Stephen McCulloch, Examining Beached FL Dolphin
 
 
In 2008, bottlenose dolphins of Florida's Indian River Lagoon suffered a "marine mammal unusual mortality event." 46 dolphins died in the IRL. This year, it looks like another mortality event is underway. 75 Florida dolphins have died in 2010. Dolphins are being found emaciated, with respiratory problems, brain lesions, skin-eating fungal infections and other debilitating, detrimental signs.
 
 
The coastal waters where dolphin populations spend their lives have become a toxic soup, especially in estuaries. The EPA estimates that the Indian River Lagoon gets more than 400,000 pounds of phosphorus per year. That's 200,000 more pounds than it can sustain. The lagoon receives over 3 millions pounds of nitrogen per year. This is over 1 million pounds in excess than can be absorbed. These excess nutrients levels lead to harmful algal blooms, red tides, hypoxia, and dead zones. The greatest number of dolphin deaths occurs when nitrogen and Chlorophyll A (algae) levels are highest in their waters.
 
You can act to save these dolphins in two ways:

 
2. Visit ORI's "Environmental Stewardship, Changing Practices" page to learn about 4 problems polluting the dolphins' waters, simple steps you can take to address them, and our 1% For The Planet green business partners!
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Oceanr River Dolphins Shirt
“Kyle Robinson has created a timeless iconic design that will inspire and honor individuals who care for wildlife, ecosystems and the planet. A limited edition, there will be no by-catch in the printing of this shirt.”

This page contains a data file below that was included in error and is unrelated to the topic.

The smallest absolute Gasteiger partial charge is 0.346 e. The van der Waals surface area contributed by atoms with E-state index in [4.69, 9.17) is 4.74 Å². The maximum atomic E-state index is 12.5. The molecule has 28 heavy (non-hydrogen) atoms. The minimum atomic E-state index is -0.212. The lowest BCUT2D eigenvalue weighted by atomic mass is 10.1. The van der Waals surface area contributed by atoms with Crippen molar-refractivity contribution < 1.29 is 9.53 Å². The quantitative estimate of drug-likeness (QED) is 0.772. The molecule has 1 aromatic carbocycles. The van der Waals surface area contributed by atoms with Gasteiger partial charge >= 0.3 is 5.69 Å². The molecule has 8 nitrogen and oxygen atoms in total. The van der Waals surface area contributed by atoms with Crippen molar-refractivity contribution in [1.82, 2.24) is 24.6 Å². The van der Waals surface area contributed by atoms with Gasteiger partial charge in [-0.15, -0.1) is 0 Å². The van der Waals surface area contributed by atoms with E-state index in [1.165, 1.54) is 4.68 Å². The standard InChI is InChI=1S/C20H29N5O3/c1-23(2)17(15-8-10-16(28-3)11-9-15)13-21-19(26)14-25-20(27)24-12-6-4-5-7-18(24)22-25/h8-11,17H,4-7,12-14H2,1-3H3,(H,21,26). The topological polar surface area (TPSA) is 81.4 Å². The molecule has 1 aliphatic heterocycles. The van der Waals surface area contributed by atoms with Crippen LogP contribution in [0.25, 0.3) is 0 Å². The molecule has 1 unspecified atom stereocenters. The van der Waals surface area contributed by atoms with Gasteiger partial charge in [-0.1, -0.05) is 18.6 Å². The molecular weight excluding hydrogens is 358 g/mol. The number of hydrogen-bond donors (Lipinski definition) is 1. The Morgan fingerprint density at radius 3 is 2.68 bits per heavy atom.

- Rob Moir
 
Eco Shirt Shop will donate 30% of the cost to ORI’s efforts to save the dolphins of Indian River Lagoon. Wear your love for oceans in style and demonstrate your active support of healthy coastal waters! You will be glad you did when people seeing your shirt return the dolphin’s smile.
 
ORI has partnered with artist Kyle Robinson to bring you this beautifully designed shirt. Kyle was inspired by Oceanus (the ocean river), the plight of dolphins suffering from excessive human waste of nitrogen and phosphorus nutrients into waterways, and the horrifying dolphin hunting shown by the film, The Cove.
 
For every shirt ordered, Kyle will donate a shirt to help clothe kids. Now you can help ORI and make a child smile with each shirt sold.
 
Include ORI in your holiday shopping. Kyle is gathering orders for a silk-screen print run. Order your dolphin shirt today!
 
Today’s purchase of the Ocean River Tee helps blue our waters by:
  • Lessening dependence on oil & petroleum based fertilizers 
  • Curbing discards, thereby prolonging landfill life and reducing toxic emissions from incinerators 
  • Promoting new recycling streams for polyester and plastic bottles 
  • Lessening air, water and soil contamination 
  • Rewarding farmers making the switch from conventional to organic cotton
 
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Baikal Seals sleeping